Electronic Theses and Dissertations




Ying Fang



Date of Award


Document Type


Degree Name

Master of Science




General Psychology

Committee Chair

Xiangen Hu

Committee Member

Arthur Graesser

Committee Member

Philip Pavlik

Committee Member

Yonghong Jade Xu


Students’ online persistence has typically been studied at the macro-level (e.g., completion of an online course, number of academic terms completed, etc.), and was investigated as a dependent variable with predicting variables such as motivation, engagement, economical support, etc. This study examines students’ persistence in an online adaptive learning environment called ALEKS, and the association between students’ academic achievement and persistence. With archived data that included students’ online math learning log and standardized tests scores, we first explored students’ learning behavior patterns with regard to how persistent they were while learning with ALEKS. Three variables indicating three levels of persistence were created and used for cluster analysis. Hierarchical clustering analysis identified three distinctive patterns of persistence-related learning behaviors: (1) High persistence and rare topic shifting; (2) Low persistence and frequent topic shifting; and (3) Moderate persistence and moderate topic shifting. We further explored the association between persistence and academic achievement. Analysis of covariance (ANCOVA) indicated no significant difference in academic achievement between students with different learning patterns. This result seems to suggest that “wheel-spinning” coexists with persistence and is not beneficial to learning. This finding also suggests that ALEKS, and other intelligent learning environments, would benefit from a mechanism that determines when a student fails that takes into account wheel-spinning behaviors. This would allow for a more appropriate intervention to be provided to learners in a timely manner.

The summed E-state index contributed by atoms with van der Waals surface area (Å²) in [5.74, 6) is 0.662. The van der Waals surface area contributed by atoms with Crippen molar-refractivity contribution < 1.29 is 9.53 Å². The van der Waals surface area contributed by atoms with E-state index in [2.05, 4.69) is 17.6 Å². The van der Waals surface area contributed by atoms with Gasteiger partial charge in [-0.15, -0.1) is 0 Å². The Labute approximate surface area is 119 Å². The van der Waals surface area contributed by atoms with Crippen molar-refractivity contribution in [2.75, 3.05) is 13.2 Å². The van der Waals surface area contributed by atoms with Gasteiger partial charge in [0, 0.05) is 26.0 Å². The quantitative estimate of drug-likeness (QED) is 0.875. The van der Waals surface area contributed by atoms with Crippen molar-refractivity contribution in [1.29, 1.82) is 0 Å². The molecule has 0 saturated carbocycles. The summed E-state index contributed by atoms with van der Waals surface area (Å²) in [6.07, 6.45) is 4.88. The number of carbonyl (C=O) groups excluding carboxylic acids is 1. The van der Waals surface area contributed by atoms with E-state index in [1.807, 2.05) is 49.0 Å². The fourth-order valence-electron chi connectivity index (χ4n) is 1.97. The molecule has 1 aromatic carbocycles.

Data is provided by the student.

Library Comment

dissertation or thesis originally submitted to the local University of Memphis Electronic Theses & dissertation (ETD) Repository.